As Blur bossed the 90s, and Damon Albarn’s bouncy songs about Englishness came to exemplify Britpop, Graham Coxon could usually be found scowling at the back of the band’s group shots. Coxon’s MO as their guitarist often involved lobbing “anti-solos” into the machinery, the band’s sceptical counterweight.
The two had met at school in Colchester, Essex, decamping to art college in London where they found themselves at the centre of two creative movements: the Goldsmiths’ art set that would become the YBAs, and the bands who would spearhead a new sound. One glance at the music press back then would have revealed that Coxon, bespectacled, sharp and into American music as much as the Kinks, was not always thrilled at his band’s direction of travel.
The more chirpy Blur’s singles became, the less apparent was the band’s arched eyebrow, or their bucolic, bittersweet undercurrents, or their wide range of influences. One flashpoint was Blur’s 1995 hit Country House – ostensibly a satire on success – and its Damien Hirst-directed video. As the band larked about with arch-lad Keith Allen while buxom young women pastiched Benny Hill, Coxon felt the band’s sense of irony looping back on itself.
His discomfort with sexism – and success – was played out in interviews. Coxon’s then-partner was in the riot grrrl band Huggy Bear and at the height of Blur’s fame, Coxon retreated from “high street Blur” into the grassroots DIY punk scene. Other tensions tugged at Blur – both Coxon and drummer Dave Rowntree struggled with alcoholism. Coxon entered rehab in 2001, and the rest of Blur made their album Think Tank without him.
All this is a matter of public record. Written with the journalist Rob Young – author of Electric Eden, a primer on British folk music’s transporting qualities – Coxon’s memoir does not reveal anything very new about a much-catalogued era.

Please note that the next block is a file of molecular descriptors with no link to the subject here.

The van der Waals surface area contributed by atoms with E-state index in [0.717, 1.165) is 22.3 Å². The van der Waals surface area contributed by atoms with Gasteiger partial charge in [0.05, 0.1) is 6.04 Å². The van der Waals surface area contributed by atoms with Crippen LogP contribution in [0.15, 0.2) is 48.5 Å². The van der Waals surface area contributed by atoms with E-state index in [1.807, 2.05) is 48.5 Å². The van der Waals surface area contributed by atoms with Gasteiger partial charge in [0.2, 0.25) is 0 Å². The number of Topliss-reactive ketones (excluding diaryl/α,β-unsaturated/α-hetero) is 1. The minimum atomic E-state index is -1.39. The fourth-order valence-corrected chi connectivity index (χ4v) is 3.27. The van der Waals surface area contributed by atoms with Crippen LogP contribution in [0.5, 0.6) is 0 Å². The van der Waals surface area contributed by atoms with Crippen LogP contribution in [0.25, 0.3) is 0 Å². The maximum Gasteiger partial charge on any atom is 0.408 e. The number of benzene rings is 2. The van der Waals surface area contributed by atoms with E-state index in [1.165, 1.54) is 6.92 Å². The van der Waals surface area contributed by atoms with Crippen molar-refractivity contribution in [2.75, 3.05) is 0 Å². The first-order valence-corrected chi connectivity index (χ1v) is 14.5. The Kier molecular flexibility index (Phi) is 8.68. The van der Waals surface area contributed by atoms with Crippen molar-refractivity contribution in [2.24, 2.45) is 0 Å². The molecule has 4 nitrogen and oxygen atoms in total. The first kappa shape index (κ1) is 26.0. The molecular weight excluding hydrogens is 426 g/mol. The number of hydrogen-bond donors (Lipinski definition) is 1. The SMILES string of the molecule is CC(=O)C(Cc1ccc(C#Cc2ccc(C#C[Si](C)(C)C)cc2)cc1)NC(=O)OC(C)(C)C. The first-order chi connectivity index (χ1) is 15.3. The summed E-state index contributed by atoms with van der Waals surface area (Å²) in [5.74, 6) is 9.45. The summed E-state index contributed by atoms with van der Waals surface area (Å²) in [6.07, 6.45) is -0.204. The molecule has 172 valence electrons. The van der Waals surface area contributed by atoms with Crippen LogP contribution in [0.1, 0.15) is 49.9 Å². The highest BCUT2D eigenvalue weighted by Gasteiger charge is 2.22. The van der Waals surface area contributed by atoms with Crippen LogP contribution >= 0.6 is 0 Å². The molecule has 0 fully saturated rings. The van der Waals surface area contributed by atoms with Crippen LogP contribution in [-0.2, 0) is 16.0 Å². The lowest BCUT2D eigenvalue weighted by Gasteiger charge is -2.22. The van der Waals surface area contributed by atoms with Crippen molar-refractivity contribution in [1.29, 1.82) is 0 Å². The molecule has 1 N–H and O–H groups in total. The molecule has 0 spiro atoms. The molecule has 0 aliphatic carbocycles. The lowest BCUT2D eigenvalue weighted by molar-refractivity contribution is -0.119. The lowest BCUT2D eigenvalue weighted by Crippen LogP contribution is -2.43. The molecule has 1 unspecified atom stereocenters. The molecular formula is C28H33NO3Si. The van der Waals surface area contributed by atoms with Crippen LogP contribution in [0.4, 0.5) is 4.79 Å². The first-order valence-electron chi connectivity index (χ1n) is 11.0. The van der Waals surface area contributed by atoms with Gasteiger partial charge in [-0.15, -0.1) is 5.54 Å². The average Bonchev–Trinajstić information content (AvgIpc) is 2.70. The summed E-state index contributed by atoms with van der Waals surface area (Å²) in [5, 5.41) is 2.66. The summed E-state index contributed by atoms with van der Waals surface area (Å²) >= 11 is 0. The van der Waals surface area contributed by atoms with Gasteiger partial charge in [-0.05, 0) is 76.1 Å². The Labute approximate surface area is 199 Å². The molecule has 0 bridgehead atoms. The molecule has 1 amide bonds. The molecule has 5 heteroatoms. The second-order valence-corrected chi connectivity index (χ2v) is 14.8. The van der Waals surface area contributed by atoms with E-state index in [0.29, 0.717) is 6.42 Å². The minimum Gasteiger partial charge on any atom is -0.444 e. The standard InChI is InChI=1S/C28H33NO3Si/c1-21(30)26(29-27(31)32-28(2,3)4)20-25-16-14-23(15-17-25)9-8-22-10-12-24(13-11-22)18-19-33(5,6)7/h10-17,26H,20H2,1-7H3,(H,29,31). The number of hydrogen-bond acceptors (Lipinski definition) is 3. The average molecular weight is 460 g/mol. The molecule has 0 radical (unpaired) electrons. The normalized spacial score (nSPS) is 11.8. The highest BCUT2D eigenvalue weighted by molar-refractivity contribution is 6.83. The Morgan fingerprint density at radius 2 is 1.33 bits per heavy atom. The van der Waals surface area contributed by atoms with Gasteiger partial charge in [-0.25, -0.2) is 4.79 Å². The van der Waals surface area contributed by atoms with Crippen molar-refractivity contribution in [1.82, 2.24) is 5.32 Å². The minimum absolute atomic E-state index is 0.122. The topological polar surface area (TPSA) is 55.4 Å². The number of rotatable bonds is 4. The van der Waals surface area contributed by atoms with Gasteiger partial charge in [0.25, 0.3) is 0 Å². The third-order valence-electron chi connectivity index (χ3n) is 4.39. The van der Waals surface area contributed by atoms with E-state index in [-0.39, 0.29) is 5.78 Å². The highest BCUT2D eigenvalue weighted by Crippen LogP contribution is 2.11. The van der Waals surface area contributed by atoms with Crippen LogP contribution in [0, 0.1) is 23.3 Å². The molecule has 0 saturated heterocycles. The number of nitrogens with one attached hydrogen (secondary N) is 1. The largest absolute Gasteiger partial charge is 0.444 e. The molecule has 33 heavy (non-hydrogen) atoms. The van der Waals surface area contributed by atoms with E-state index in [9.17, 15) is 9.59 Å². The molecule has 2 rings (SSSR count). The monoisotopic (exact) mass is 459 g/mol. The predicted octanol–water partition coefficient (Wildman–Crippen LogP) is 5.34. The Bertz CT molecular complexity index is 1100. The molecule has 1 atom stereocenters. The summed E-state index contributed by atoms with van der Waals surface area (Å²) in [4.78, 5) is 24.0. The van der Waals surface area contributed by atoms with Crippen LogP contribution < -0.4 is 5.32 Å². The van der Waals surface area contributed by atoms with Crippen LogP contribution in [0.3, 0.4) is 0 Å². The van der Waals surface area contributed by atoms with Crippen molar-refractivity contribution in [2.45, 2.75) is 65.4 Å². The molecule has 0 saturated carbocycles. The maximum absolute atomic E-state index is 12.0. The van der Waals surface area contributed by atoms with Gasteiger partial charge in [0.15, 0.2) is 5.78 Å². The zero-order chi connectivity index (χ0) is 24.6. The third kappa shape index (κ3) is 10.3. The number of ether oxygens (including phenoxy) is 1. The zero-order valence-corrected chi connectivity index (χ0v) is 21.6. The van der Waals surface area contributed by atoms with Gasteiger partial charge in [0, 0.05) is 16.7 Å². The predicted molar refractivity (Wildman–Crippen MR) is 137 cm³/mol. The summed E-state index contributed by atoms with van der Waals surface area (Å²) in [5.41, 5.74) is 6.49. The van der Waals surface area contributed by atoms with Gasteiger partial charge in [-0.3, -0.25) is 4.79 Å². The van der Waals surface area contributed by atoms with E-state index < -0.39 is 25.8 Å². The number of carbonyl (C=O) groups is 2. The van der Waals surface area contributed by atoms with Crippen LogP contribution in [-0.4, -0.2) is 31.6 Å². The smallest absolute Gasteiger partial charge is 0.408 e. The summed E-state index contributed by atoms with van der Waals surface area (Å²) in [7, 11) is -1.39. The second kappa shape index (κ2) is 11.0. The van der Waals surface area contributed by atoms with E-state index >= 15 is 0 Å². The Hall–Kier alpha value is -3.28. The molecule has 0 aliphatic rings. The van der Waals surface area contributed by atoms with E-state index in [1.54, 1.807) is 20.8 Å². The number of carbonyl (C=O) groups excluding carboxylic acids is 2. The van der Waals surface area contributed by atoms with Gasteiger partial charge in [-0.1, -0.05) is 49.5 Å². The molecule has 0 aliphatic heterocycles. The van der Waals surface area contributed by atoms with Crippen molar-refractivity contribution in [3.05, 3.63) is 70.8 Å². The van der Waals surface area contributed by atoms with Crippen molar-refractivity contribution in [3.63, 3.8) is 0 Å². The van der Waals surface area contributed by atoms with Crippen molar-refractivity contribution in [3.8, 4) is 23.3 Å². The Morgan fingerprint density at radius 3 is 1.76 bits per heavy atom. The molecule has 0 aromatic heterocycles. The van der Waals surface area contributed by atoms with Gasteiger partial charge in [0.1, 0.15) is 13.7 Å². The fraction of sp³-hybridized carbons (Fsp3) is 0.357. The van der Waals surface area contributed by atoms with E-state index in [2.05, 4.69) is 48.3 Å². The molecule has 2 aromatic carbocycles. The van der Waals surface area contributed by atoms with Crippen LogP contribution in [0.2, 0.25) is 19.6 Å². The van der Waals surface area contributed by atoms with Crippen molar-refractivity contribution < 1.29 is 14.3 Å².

It does, however, retell a set of familiar tales – Britpop, the madness that is fame, band strife, addiction – with disarming candour. Coxon can be lyrical when talking about the music he loves – from the Who to obscure US band Mission of Burma – but his tone is mostly matter-of-fact. There is a refreshing innocence to his prose when talking, for example, about the much-maligned 12-step programme. “No one teaches you this stuff,” he riffs – chiefly, navigating success and relationships.
It is a surprise – or possibly no surprise at all – that Coxon only reports music being any fun more than 200 pages in, when he tours the short, sharp songs of his fifth solo album with a band of friends in small venues. Hilariously, Coxon the naysayer does actually exhibit some rock star behaviour. He lives in a very big house in the country, for a time (mostly as a hermit, walking the bounds in his pants). He tinkers happily with vintage motorbikes. He gets into spiritualism and Wicca. He moves to LA (but quickly returns). Fender makes a Telecaster in his honour.
A recent piece in the Guardian noted the striking number of musicians in hardcore punk who had grown up as army kids. Born in Germany, Coxon also moved around bases, living the kind of unsupervised 1970s childhood full of sharp edges and casual violence that seems heart-rending now. Raised in Derbyshire and not rich, Coxon was particularly vexed when Blur were cast as posh southern kids to the more hardscrabble Oasis.
In art, Coxon found a means of exorcism as well a stylistic exercise. (He mostly drew monsters.) In music, though, he found a tribe, and in alcohol, a balm for his deep-rooted anxiety and the “constant buzz of embarrassment”. Verse, Chorus, Monster! was written during lockdown, after a lot of therapy; Coxon has been sober some years. You suspect Rob Young was chosen as a sounding-board because some time ago – certainly in time for his 2009 album, The Spinning Top – Coxon fell hard for the open tunings and complex finger-work of folk revival guitarists such as Bert Jansch and Martin Carthy. Like the feminist punk scene in the 90s, folk was another tribe from which Coxon (the notional “pop star”) expected a rebuff. Instead, he found acceptance. Verse, Chorus, Monster! breaks off with Coxon, a classically tortured musician, on a blessedly even keel.
Verse, Chorus, Monster! by Graham Coxon is published by Faber (£20). To support the Guardian and Observer order your copy at guardianbookshop.com. Delivery charges may apply